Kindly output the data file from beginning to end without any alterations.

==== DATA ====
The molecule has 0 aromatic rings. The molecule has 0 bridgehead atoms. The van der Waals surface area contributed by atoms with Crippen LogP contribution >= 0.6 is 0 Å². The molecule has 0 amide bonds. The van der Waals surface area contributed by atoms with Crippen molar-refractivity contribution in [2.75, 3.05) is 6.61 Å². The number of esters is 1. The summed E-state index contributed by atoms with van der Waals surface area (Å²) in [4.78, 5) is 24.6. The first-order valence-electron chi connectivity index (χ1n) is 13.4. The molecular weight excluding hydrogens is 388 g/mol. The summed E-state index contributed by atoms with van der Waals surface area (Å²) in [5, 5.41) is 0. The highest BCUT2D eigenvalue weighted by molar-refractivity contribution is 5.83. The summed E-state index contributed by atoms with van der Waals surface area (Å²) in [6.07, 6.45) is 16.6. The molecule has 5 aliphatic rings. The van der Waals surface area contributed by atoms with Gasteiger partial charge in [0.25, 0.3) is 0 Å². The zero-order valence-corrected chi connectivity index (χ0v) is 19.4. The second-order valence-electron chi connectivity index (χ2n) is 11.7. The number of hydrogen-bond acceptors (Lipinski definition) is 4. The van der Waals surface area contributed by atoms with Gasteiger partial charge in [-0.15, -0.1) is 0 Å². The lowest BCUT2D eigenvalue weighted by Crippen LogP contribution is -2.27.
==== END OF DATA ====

The molecule has 0 aromatic rings. The molecule has 0 bridgehead atoms. The van der Waals surface area contributed by atoms with Crippen LogP contribution >= 0.6 is 0 Å². The molecule has 0 amide bonds. The van der Waals surface area contributed by atoms with Crippen molar-refractivity contribution in [2.75, 3.05) is 6.61 Å². The number of esters is 1. The summed E-state index contributed by atoms with van der Waals surface area (Å²) in [4.78, 5) is 24.6. The first-order valence-electron chi connectivity index (χ1n) is 13.4. The molecular weight excluding hydrogens is 388 g/mol. The summed E-state index contributed by atoms with van der Waals surface area (Å²) in [5, 5.41) is 0. The highest BCUT2D eigenvalue weighted by molar-refractivity contribution is 5.83. The summed E-state index contributed by atoms with van der Waals surface area (Å²) in [6.07, 6.45) is 16.6. The molecule has 5 aliphatic rings. The van der Waals surface area contributed by atoms with Gasteiger partial charge in [0.25, 0.3) is 0 Å². The zero-order valence-corrected chi connectivity index (χ0v) is 19.4. The second-order valence-electron chi connectivity index (χ2n) is 11.7. The number of hydrogen-bond acceptors (Lipinski definition) is 4. The van der Waals surface area contributed by atoms with Gasteiger partial charge in [-0.15, -0.1) is 0 Å². The lowest BCUT2D eigenvalue weighted by Crippen LogP contribution is -2.27.